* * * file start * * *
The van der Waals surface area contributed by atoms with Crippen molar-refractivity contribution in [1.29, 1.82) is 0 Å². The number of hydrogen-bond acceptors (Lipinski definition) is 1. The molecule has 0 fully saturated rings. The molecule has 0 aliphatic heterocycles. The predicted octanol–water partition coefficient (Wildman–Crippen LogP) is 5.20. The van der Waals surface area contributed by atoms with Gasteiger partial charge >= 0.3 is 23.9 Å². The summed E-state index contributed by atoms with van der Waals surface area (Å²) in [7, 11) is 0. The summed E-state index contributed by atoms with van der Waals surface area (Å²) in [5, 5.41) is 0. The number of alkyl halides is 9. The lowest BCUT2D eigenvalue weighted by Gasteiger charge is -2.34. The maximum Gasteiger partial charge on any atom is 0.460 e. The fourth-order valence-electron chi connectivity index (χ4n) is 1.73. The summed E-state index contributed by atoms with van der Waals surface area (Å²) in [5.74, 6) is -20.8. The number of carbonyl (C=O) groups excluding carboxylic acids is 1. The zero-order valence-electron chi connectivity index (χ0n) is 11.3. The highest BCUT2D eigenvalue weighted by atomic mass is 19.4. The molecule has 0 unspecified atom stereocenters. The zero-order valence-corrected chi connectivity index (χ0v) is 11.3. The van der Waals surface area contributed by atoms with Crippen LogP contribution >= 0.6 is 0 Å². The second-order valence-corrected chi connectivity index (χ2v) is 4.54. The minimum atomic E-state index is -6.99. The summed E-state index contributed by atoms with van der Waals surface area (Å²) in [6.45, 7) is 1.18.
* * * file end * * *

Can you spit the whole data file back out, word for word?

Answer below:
The van der Waals surface area contributed by atoms with Crippen molar-refractivity contribution in [1.29, 1.82) is 0 Å². The number of hydrogen-bond acceptors (Lipinski definition) is 1. The molecule has 0 fully saturated rings. The molecule has 0 aliphatic heterocycles. The predicted octanol–water partition coefficient (Wildman–Crippen LogP) is 5.20. The van der Waals surface area contributed by atoms with Gasteiger partial charge >= 0.3 is 23.9 Å². The summed E-state index contributed by atoms with van der Waals surface area (Å²) in [7, 11) is 0. The summed E-state index contributed by atoms with van der Waals surface area (Å²) in [5, 5.41) is 0. The number of alkyl halides is 9. The lowest BCUT2D eigenvalue weighted by Gasteiger charge is -2.34. The maximum Gasteiger partial charge on any atom is 0.460 e. The fourth-order valence-electron chi connectivity index (χ4n) is 1.73. The summed E-state index contributed by atoms with van der Waals surface area (Å²) in [5.74, 6) is -20.8. The number of carbonyl (C=O) groups excluding carboxylic acids is 1. The zero-order valence-electron chi connectivity index (χ0n) is 11.3. The highest BCUT2D eigenvalue weighted by atomic mass is 19.4. The molecule has 0 unspecified atom stereocenters. The zero-order valence-corrected chi connectivity index (χ0v) is 11.3. The van der Waals surface area contributed by atoms with Crippen LogP contribution >= 0.6 is 0 Å². The second-order valence-corrected chi connectivity index (χ2v) is 4.54. The minimum atomic E-state index is -6.99. The summed E-state index contributed by atoms with van der Waals surface area (Å²) in [6.45, 7) is 1.18.